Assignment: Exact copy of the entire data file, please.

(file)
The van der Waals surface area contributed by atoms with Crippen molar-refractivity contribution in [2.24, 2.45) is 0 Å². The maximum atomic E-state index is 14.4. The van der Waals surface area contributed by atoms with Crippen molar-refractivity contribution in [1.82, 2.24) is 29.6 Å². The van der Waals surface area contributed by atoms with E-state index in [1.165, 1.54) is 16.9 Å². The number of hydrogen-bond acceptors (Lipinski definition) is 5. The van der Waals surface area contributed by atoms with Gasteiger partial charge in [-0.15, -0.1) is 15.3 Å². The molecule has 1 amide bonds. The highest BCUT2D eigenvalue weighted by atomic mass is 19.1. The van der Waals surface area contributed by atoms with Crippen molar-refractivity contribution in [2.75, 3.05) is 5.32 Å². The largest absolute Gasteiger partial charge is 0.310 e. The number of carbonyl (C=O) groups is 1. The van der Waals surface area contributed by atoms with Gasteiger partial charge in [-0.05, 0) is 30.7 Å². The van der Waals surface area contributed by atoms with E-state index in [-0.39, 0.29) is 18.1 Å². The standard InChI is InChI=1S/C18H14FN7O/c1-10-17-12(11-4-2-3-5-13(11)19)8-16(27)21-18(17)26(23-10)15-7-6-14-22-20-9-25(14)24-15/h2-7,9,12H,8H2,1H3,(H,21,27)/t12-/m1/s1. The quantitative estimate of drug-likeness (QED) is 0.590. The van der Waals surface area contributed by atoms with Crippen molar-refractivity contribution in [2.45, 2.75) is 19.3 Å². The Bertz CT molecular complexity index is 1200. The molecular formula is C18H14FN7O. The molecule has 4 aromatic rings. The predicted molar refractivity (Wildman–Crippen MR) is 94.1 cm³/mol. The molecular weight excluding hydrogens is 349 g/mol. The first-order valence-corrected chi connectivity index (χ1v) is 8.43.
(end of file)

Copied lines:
The van der Waals surface area contributed by atoms with Crippen molar-refractivity contribution in [2.24, 2.45) is 0 Å². The maximum atomic E-state index is 14.4. The van der Waals surface area contributed by atoms with Crippen molar-refractivity contribution in [1.82, 2.24) is 29.6 Å². The van der Waals surface area contributed by atoms with E-state index in [1.165, 1.54) is 16.9 Å². The number of hydrogen-bond acceptors (Lipinski definition) is 5. The van der Waals surface area contributed by atoms with Gasteiger partial charge in [-0.15, -0.1) is 15.3 Å². The molecule has 1 amide bonds. The highest BCUT2D eigenvalue weighted by atomic mass is 19.1. The van der Waals surface area contributed by atoms with Crippen molar-refractivity contribution in [2.75, 3.05) is 5.32 Å². The largest absolute Gasteiger partial charge is 0.310 e. The number of carbonyl (C=O) groups is 1. The van der Waals surface area contributed by atoms with Gasteiger partial charge in [-0.05, 0) is 30.7 Å². The van der Waals surface area contributed by atoms with E-state index in [-0.39, 0.29) is 18.1 Å². The standard InChI is InChI=1S/C18H14FN7O/c1-10-17-12(11-4-2-3-5-13(11)19)8-16(27)21-18(17)26(23-10)15-7-6-14-22-20-9-25(14)24-15/h2-7,9,12H,8H2,1H3,(H,21,27)/t12-/m1/s1. The quantitative estimate of drug-likeness (QED) is 0.590. The van der Waals surface area contributed by atoms with Crippen molar-refractivity contribution in [2.45, 2.75) is 19.3 Å². The Bertz CT molecular complexity index is 1200. The molecular formula is C18H14FN7O. The molecule has 4 aromatic rings. The predicted molar refractivity (Wildman–Crippen MR) is 94.1 cm³/mol. The molecular weight excluding hydrogens is 349 g/mol. The first-order valence-corrected chi connectivity index (χ1v) is 8.43.